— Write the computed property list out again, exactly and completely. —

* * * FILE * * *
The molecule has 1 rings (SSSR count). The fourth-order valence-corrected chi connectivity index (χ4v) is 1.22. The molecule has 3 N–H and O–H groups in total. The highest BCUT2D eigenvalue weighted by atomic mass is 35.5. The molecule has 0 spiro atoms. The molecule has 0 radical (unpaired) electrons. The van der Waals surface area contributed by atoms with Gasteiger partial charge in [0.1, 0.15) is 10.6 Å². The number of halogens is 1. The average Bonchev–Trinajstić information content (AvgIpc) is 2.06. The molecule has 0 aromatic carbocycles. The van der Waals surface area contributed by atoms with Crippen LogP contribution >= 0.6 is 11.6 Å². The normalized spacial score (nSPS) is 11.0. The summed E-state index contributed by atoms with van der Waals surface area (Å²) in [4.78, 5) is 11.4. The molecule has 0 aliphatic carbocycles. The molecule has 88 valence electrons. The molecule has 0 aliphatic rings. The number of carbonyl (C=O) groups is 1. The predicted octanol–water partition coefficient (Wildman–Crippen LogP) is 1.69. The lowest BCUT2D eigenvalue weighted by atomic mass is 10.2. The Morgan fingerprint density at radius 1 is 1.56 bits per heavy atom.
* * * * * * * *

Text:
The molecule has 1 rings (SSSR count). The fourth-order valence-corrected chi connectivity index (χ4v) is 1.22. The molecule has 3 N–H and O–H groups in total. The highest BCUT2D eigenvalue weighted by atomic mass is 35.5. The molecule has 0 spiro atoms. The molecule has 0 radical (unpaired) electrons. The van der Waals surface area contributed by atoms with Gasteiger partial charge in [0.1, 0.15) is 10.6 Å². The number of halogens is 1. The average Bonchev–Trinajstić information content (AvgIpc) is 2.06. The molecule has 0 aromatic carbocycles. The van der Waals surface area contributed by atoms with Crippen LogP contribution >= 0.6 is 11.6 Å². The normalized spacial score (nSPS) is 11.0. The summed E-state index contributed by atoms with van der Waals surface area (Å²) in [4.78, 5) is 11.4. The molecule has 0 aliphatic carbocycles. The molecule has 88 valence electrons. The molecule has 0 aliphatic rings. The number of carbonyl (C=O) groups is 1. The predicted octanol–water partition coefficient (Wildman–Crippen LogP) is 1.69. The lowest BCUT2D eigenvalue weighted by atomic mass is 10.2. The Morgan fingerprint density at radius 1 is 1.56 bits per heavy atom.